The Educational Tourist books are written at a child’s level of thinking. The is really different than saying the guides are written at a child’s reading level. The Educational Tourist guide books for kids are not just translated from adult books. Instead, these books are written for children – using information chosen specifically to interest children. This information also builds on knowledge a child has learned in school already. Adding to information already learned creates layers of learning. This layering process is what ‘sticks’ in a child’s memory to be used again later.

The Educational Tourist Travel Guides for KIDS – The story behind the art

The section in my kids’ book, Travel Guide to Rome, on the Vatican explains, in a child’s terms, interesting and fascinating information on the Vatican.

This is the statue of Laocoon and his Sons. A traditional guidebook will tell you the year it was created, where it was found, what it is made of, and who is thought to have created it. That sounds boring to me and I’m an adult!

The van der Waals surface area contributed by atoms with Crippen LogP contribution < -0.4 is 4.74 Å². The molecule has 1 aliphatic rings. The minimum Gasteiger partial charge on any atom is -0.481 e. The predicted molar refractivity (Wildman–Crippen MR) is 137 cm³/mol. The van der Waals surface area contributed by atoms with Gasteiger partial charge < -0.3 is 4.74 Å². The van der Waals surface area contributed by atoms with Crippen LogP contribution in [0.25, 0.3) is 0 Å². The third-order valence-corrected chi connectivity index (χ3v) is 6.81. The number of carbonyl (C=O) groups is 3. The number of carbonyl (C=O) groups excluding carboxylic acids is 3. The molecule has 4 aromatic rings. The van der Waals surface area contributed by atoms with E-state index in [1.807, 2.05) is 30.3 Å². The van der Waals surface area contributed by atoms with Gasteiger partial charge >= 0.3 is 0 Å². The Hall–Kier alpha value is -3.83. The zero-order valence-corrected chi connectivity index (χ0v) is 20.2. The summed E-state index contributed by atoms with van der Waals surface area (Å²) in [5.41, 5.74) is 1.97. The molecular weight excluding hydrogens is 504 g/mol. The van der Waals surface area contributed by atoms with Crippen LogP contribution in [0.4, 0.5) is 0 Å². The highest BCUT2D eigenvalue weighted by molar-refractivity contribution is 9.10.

Lacoon and Sons statue in the Vatican, travel guides for kids, www.theeducationaltourist.com

MY travel guide for kids will tell you the story of this statue. The story is what makes art interesting to children. The story behind this statue involves the Trojan horse.

During the Greek and Trojan war, when it looked like all was lost, the Greeks presented the Trojans with a giant wooden horse. Most were so happy to recieve such a grand and large gift!  Laocoon, a priest, was very skeptical. He ran through the streets telling everyone that the gift was really a trick! The gods of the sea, who must have been on the Greek side of the war, sent sea snakes to eat Laocoon and his sons. Of course, we know the end of this story which is that the Laocoon was correct. The Trojan horse was a trick and was full of soldiers. Kids are glued to this statue while hearing this story.

This Laocoon and His Sons section in the book is followed by an activity page which reinforces the learning.